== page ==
PNP/NPN....explain?

Discussion in 'Effects, Pedals, Strings & Things' started by Garygtr, Sep 11, 2005.


  1. Garygtr

    Garygtr Almost as good! Silver Supporting Member

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    Can someone give me an explanation in laymen's terms as to what these 2 terms mean as applied to transistors/pedals? Advantages and disadvantages of either?
    Thanks!
     
  2. VaughnC

    VaughnC Supporting Member

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    A standard bipolar transistor is basically a bonded 3 layer sandwich of three pieces of silicon (or older style germanium) with a wire lead attached to each layer. The 3 layers are called the emitter, base, and collector. Each layer is "doped" with material to make it either an "N" or "P" type silicon....and the center layer (the base) needs to be the opposite type of the outer layers (emitter & collector) for a transistor to work. So a transistor can be either NPN: N(emitter), P(base), N(collector) or PNP: P(emitter), N(base), P(collector).

    Very basically, the reason transistors are made NPN & PNP is so they can work with either a negative or positive voltage supply. The base/collector junction in a transistor needs to be foreward biased to work properly....so an NPN transistor needs to be powered by a negative voltage supply voltage and a PNP transistor needs to be powered by a positive voltage supply.

    Theoretically, there should be no sonic difference in a similarly designed PNP or NPN circuit.....but, as we all know, tone is very subjective!
     
  3. leofenderbender

    leofenderbender Supporting Member

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    It is an issue of polarity and design: Negative Positive Negative vs Positive Negative Positive.
     
  4. VaughnC

    VaughnC Supporting Member

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    Sort of....but when you say "Negative Positive Negative" (instead of NPN) there's an implication that voltage is being generated in a transistor....which there isn't. NPN or PNP only tells you what applied voltage polarity will fire the junctions.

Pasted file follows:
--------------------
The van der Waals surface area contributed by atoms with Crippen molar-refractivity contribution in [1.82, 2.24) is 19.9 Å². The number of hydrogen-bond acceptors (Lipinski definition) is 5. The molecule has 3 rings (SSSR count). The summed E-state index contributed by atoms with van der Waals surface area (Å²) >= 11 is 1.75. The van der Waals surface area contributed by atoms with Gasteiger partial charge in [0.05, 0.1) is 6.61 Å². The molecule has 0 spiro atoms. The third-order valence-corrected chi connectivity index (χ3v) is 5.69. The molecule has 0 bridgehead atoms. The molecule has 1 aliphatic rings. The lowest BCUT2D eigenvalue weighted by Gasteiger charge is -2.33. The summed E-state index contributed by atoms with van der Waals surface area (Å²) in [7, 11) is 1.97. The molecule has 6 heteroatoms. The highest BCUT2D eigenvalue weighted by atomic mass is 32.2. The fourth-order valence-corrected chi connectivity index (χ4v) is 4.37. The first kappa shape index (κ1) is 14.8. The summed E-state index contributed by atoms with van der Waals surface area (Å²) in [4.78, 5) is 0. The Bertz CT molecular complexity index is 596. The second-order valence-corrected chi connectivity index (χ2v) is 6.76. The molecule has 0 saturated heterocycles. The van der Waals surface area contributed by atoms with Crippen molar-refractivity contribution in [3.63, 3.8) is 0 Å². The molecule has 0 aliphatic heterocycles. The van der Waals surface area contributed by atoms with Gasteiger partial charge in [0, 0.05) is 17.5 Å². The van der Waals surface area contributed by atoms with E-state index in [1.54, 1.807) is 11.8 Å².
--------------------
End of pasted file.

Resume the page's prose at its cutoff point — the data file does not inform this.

If you remove either the emitter or collector layer from a transistor, you end up with a PN or NP junction, which is commonly known as a diode. With a diode, connecting a positive voltage to the P type side and the return negative votage to the N type side, current will flow. Reverse the voltage polarity or the diode direction and very little current will flow. Also, in a diode, the P type silicon is referred to as the anode and the N type silicon is referred to as the cathode. So, essentially, a transistor is two diodes connected together in such a way that they share a common element....called the "base" of the transistor.
     
  5. Garygtr

    Garygtr Almost as good! Silver Supporting Member

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    Great info, thanks to you both!
     
  6. zzzezums

    zzzezums Silver Supporting Member

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    Thanks for the explanation. A related question: I have a power supply (Fulltone Blackbox Jr.) that is tip-negative only. Is there some kind of adaptor I can use so I can use the power supply to power a tip-positive effect?
     
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  7. VaughnC

    VaughnC Supporting Member

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    No. If you have tip negative & tip positive effects pedals, you'll need either seperate power supply's for each type or a power supply that has both positive & negative ground outputs.
     
  8. John Phillips

    John Phillips Member

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    It depends totally if you mean "tip-positive, negative ground" (eg RAT, old MXR - usually a 1/8" mini-jack instead of a barrel connector) or "positive ground" (eg Fulltone '69, Soulbender). The two things are entirely different.

    In the first case it's just a connector issue, and you can solve it by replacing the plug on the cable and reversing the connections.

    If it's a positive-ground pedal, what Vaughn says... you must have an isolated power supply.

    If you don't know which it is, open up the pedal and see which wire from the battery snap goes to the ring connection on the input jack - if it's the black wire, it's a negative-ground pedal regardless of the type of DC connector, and if it's the red it's a positive-ground pedal.
     
  9. zzzezums

    zzzezums Silver Supporting Member

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    Thank you both very much. Specifically, the pedal I'd like to power, rather than using batteries, is a Demeter Tremulator. The Fulltone power suppply has 6 tip-negative inputs in which to put Boss-type connectors. The Demeter uses a different size plug.

    Stupid question: how does one "replace the plug and reverse the connections?"

    Again, thanks!
     

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